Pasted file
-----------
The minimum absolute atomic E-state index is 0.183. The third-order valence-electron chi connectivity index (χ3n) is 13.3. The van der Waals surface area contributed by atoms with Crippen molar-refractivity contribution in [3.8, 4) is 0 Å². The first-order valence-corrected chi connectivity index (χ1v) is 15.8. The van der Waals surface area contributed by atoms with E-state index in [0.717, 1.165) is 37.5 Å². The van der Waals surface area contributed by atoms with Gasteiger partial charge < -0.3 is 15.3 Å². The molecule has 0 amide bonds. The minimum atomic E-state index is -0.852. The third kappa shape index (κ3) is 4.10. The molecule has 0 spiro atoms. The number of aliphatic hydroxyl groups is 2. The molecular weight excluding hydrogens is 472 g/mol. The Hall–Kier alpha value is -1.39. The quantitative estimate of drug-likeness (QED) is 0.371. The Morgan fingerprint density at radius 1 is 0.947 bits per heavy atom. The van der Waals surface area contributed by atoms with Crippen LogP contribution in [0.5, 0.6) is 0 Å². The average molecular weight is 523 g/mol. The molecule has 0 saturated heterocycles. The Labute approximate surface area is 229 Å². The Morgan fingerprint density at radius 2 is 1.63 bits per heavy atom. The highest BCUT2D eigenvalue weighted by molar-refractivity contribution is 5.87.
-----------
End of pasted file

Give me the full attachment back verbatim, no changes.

The minimum absolute atomic E-state index is 0.183. The third-order valence-electron chi connectivity index (χ3n) is 13.3. The van der Waals surface area contributed by atoms with Crippen molar-refractivity contribution in [3.8, 4) is 0 Å². The first-order valence-corrected chi connectivity index (χ1v) is 15.8. The van der Waals surface area contributed by atoms with E-state index in [0.717, 1.165) is 37.5 Å². The van der Waals surface area contributed by atoms with Gasteiger partial charge < -0.3 is 15.3 Å². The molecule has 0 amide bonds. The minimum atomic E-state index is -0.852. The third kappa shape index (κ3) is 4.10. The molecule has 0 spiro atoms. The number of aliphatic hydroxyl groups is 2. The molecular weight excluding hydrogens is 472 g/mol. The Hall–Kier alpha value is -1.39. The quantitative estimate of drug-likeness (QED) is 0.371. The Morgan fingerprint density at radius 1 is 0.947 bits per heavy atom. The van der Waals surface area contributed by atoms with Crippen LogP contribution in [0.5, 0.6) is 0 Å². The average molecular weight is 523 g/mol. The molecule has 0 saturated heterocycles. The Labute approximate surface area is 229 Å². The Morgan fingerprint density at radius 2 is 1.63 bits per heavy atom. The highest BCUT2D eigenvalue weighted by molar-refractivity contribution is 5.87.